How to Use our Proprioceptive System to Help our ASD Kids

As parents, carers, or guardians, we want our children to be healthy and happy, right? We want our young people to grow into strong and confident individuals who can easily navigate the world. One important aspect of a child’s development is their proprioceptive system. This system is not often talked about, so let’s bring it to the forefront of conversation and talk about it today.

What is the proprioceptive system?

Let’s start with what the proprioceptive system is. Basically, it’s the body’s awareness sense that tells us where our body parts are without looking at them, along with telling our brains what force and pressure we need to use when moving or doing something.

Why is the proprioceptive system important in kids with ASD?

Kids with Autism Spectrum Disorder, SPD (Sensory Processing Disorder) and Aspergers struggle to recognise their body’s movements and how they use the space around them. Meaning if their Proprioceptive System isn’t firing quite right either, this behaviour might be more heightened and more noticeable.

Common signs their proprioceptive system isn’t quite right are:

·        Trying to touch their own face, but missing

·        Getting unnecessarily rough when playing and not realising they’re doing so

·        Hand-eye co-ordination may not be quite right

·        Applying too much force to their pencil when writing

·        Poor postural control – can’t stand or sit upright

·        Likes tight clothing and feeling pressure

·        Stamping their feet when walking rather than walking normally

·        Prefers to sit on their knees/tucked under them

How do you know when your child needs proprioceptive activities?

It can be healthy for all kids to engage in activities that promote a healthy proprioceptive system. Would you like to take advantage of some proprioceptive activities that your kids might enjoy? Here are some examples:

  • Yoga poses involving pushing or pulling against the ground or other objects, such as Downward-Facing Dog, Warrior I, or Chair Pose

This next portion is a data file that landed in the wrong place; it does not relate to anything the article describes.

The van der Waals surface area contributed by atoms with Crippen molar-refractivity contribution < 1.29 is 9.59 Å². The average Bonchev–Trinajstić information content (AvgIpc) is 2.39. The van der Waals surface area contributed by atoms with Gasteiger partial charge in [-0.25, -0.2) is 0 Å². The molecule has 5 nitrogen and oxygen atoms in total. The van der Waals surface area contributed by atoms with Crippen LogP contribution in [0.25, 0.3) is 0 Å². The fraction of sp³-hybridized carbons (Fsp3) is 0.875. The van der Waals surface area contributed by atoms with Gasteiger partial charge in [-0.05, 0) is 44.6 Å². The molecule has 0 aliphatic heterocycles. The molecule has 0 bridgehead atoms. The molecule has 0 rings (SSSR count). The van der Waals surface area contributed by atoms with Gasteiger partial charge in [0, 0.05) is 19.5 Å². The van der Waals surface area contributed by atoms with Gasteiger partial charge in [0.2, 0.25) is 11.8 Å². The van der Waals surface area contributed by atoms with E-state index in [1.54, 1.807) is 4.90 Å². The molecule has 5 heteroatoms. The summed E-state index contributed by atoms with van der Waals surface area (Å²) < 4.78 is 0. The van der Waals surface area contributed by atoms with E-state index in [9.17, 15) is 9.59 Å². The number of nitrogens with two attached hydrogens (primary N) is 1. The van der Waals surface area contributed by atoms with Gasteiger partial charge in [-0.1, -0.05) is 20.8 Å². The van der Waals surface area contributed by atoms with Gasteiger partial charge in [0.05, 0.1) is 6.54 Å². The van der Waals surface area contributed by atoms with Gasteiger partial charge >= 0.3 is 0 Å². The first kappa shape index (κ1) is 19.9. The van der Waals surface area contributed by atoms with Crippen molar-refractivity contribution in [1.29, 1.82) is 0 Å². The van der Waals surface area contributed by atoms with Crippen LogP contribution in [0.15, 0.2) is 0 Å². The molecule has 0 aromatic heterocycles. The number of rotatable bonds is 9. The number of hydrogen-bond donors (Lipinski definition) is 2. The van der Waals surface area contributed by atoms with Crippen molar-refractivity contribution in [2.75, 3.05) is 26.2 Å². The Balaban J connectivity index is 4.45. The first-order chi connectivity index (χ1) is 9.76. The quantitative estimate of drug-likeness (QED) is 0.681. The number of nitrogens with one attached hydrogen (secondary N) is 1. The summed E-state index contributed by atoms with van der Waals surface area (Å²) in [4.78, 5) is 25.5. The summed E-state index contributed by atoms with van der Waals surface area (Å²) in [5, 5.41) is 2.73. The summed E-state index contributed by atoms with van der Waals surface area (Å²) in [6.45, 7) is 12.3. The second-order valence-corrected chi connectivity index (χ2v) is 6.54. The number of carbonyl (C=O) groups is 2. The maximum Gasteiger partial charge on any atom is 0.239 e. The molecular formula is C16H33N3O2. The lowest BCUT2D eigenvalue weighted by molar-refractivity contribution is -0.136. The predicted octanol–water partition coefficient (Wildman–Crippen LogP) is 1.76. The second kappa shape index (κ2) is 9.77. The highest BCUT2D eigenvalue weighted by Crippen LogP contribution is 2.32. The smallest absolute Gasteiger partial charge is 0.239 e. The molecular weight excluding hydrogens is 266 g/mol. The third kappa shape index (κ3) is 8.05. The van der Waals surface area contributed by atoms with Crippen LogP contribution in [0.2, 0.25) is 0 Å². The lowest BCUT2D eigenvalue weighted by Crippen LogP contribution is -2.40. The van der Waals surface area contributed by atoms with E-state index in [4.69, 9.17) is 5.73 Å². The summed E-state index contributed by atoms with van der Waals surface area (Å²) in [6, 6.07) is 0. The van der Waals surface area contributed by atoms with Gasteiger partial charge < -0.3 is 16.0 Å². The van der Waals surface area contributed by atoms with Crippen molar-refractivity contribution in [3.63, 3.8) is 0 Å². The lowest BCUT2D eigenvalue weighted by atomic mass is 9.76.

• Climbing, swinging or hanging from monkey bars or other playground equipment
  • Jumping on a trampoline, or doing jumping jacks or other jumping activities
  • Pushing, pulling, or carrying heavy objects, such as grocery bags, boxes, or furniture
  • Playing tug-of-war or other games that involve resistance
  • Doing chores that involve physical effort, such as vacuuming, sweeping, or washing dishes
  • Bouncing on a therapy ball or rolling on a therapy peanut ball

Remember, proprioceptive activities should be fun and engaging for children and tailored to their age and abilities. And if we can have them helping out around the house or with the grocery shopping, I am all for it. How about you?

What next

Your child’s OT can be a great resource if you have one, or seek one out if you don’t, along with your pediatrician. It’s not a one size fits all approach when it comes to your child’s proprioceptive system. So, receiving a professional opinion/advice is always beneficial.

But as we said above, the proprioceptive activities we talk about above can benefit anyone, so think about introducing them into your daily routine. You can always make a fun game out of it and join in too.

And if you need a sounding board or somewhere to purchase some toys and tools to support your proprioceptive activities, then come and check out Altona North store and say hi or if you’re not nearby, visit our Sensory Oasis online store.


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